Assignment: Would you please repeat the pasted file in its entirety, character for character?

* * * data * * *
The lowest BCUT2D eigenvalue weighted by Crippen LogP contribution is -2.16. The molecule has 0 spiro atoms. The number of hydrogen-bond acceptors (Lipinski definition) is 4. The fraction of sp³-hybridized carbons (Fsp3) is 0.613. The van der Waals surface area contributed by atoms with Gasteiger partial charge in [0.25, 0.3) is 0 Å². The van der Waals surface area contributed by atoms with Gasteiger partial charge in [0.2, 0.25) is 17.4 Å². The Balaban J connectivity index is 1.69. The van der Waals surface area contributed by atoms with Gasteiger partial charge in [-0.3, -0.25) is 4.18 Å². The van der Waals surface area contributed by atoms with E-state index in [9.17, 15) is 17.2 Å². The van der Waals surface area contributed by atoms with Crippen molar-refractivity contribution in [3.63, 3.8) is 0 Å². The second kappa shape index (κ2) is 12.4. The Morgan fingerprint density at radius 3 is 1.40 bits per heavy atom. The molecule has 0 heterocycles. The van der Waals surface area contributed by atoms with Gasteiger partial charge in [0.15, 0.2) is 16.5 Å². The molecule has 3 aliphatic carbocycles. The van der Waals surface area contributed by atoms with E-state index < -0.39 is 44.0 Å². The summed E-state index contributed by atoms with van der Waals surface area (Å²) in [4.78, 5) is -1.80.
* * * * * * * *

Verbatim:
The lowest BCUT2D eigenvalue weighted by Crippen LogP contribution is -2.16. The molecule has 0 spiro atoms. The number of hydrogen-bond acceptors (Lipinski definition) is 4. The fraction of sp³-hybridized carbons (Fsp3) is 0.613. The van der Waals surface area contributed by atoms with Gasteiger partial charge in [0.25, 0.3) is 0 Å². The van der Waals surface area contributed by atoms with Gasteiger partial charge in [0.2, 0.25) is 17.4 Å². The Balaban J connectivity index is 1.69. The van der Waals surface area contributed by atoms with Gasteiger partial charge in [-0.3, -0.25) is 4.18 Å². The van der Waals surface area contributed by atoms with E-state index in [9.17, 15) is 17.2 Å². The van der Waals surface area contributed by atoms with Crippen molar-refractivity contribution in [3.63, 3.8) is 0 Å². The second kappa shape index (κ2) is 12.4. The Morgan fingerprint density at radius 3 is 1.40 bits per heavy atom. The molecule has 0 heterocycles. The van der Waals surface area contributed by atoms with Gasteiger partial charge in [0.15, 0.2) is 16.5 Å². The molecule has 3 aliphatic carbocycles. The van der Waals surface area contributed by atoms with E-state index < -0.39 is 44.0 Å². The summed E-state index contributed by atoms with van der Waals surface area (Å²) in [4.78, 5) is -1.80.